This Land, This Nation

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Sarah T. Phillips. This Land, This Nation: Conservation, Rural America, and the New Deal. New York: Cambridge University Press, 2007. xi, 289 pp. $23.99, ISBN 978-0-61796-3.

Summary

In This Land, This Nation, Sarah T. Phillips builds a narrative that emphasizes the ways views on land conservation influenced federal New Deal policies on land, water, and electricity. These policies sought to alleviate rural poverty to make agricultural America equitable with industrial America. The main idea compelling this argument was that policymakers, many still entrenched in a Jeffersonian agrarian ideology, believed that overall economic prosperity depended on the economic and social uplift of America’s agricultural backbone. New Deal conservation, then, was based on the “assumption that the sustainable and equitable use of these rural resources would help agricultural America ‘catch up’” with urban industry to the extent that “national administrators linked conservation with agricultural programs, and considered environmental planning vital to the nation’s economic renewal and long-term viability” (3).

Under the federal leadership of Franklin Roosevelt and others, including scientists, politicians, and economists, from the various New Deal organizations and Department of the Interior, these individuals created a new form of conservation ideology to meet the unique needs of 1930s America. Combined from the legacy of the conservationists and preservationists, the New Deal New Conservationists “concluded that land and water resources should therefore be protected and developed not just for efficiency’s sake but to raise the living standards of the people living nearby” (9) and that the federal government was obligated to enact policies toward that dual aim. Ultimately, despite revolutionary land policies, policymakers never challenged the pre-New Deal class and race discrepancies thereby further perpetuating those problems to the benefit of upper-class landowners and farmers (198). Rather than alleviating poverty and keeping the farm family structure alive in America by focusing on cheap electrification, education about responsible and sustainable land use, and dam programs, New Deal policies “put more emphasis on encouraging agricultural out-migration than on sustaining smaller farms, maintaining rural populations, or requiring soil conservation districts to implement measures that might limit farm incomes” (237).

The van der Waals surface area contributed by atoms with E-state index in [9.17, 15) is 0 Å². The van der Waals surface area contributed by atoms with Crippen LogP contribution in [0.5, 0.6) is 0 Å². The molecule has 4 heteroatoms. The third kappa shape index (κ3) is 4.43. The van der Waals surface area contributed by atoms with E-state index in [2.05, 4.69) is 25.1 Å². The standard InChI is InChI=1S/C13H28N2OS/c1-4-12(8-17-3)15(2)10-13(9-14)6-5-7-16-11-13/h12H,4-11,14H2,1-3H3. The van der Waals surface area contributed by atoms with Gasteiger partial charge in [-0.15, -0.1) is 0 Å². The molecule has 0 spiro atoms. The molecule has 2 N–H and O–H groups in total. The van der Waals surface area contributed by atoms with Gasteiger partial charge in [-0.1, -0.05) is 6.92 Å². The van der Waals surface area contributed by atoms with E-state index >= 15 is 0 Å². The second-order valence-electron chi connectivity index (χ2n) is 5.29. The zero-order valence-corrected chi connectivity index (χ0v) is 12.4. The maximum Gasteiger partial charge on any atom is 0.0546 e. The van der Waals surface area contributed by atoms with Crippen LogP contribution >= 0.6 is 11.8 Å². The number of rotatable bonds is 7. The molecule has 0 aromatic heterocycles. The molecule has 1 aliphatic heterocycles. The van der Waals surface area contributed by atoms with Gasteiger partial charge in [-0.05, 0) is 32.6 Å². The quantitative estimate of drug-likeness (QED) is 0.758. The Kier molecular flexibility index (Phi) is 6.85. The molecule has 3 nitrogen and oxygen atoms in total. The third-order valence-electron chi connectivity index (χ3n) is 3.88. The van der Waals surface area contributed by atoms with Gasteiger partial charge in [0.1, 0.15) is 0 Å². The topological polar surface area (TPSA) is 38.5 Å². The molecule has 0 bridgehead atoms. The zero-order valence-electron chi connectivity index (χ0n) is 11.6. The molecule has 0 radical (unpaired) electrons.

Phillips ends her analysis with an insightful epilogue that carries forth her argument not only into the decades following the New Deal, but also another realm of historical scholarship: Cold War foreign policy. She argues that the New Conservationist mindset of using federal land reform policies to end rural poverty was an integral part of the overriding Cold War foreign policy. Not accounting for cultural or social differences, policymakers assumed that “because most of the Third World remained agricultural in character…the Cold War battle would be waged for the ‘hearts and minds’ of rural people in particular and that American practices [and New Deal supposed successes] should serve as a model” (245). Through this model, Americans would help Third World nations fight both natural resources and colonial exploitation by easing them into the world economic system. Further, just as in New Deal ideology, by strengthening the agricultural base of these nations, the U.S. would enable them to have the strength to help contain the Soviet Union.

Commentary

Amy Lechner, Fall 2007

Phillips’ introduction is solid and fully encompasses the scope of the argument. One of the best introductions this reviewer has seen, it alone makes the book worth reading. However, given the structure of the book, an introduction of this nature is necessary. The rest of This Land, This Nation is heavy with details, making it a worthwhile read for someone already familiar with New Deal land policies. Rather than providing an introduction to these policies and the decision-makers behind them, This Land, This Nation provides a new perspective on these land policies as related to the New Conservation movement that sought to improve socioeconomic conditions through environmental reform. The many acts and programs that are referred to by their similar-sounding acronyms, and the policy makers who devised them (some of whom Phillips decided to call by their initials), begin to blend into one another. As a result, a reader not familiar with the New Deal names and projects will likely have to read This Land, This Nation more than once to appreciate the level of research and analysis Phillips uses so confidently.

Her attention to detail allows Phillips to employ a very interesting use of biography to describe the ways local constituents and state governments directed and used reforms to advance a state agenda and an individual’s political aspirations. Phillips uses the example of Lyndon Johnson’s rise to political prominence as directly affected, and in many ways caused, by swaying Washington to view central Texas as a valid proving ground for new policy initiatives. This case not only allows Phillips to expose Johnson as “The Best New Dealer from Texas,” but to show the interplay between federal and state officials and how federal policy affected local populations in tangible and measurable ways. Or as Sarah Phillips argues, that “even though New Deal conservation never became a movement from below, it required the active and committed involvement of local officials” (151).

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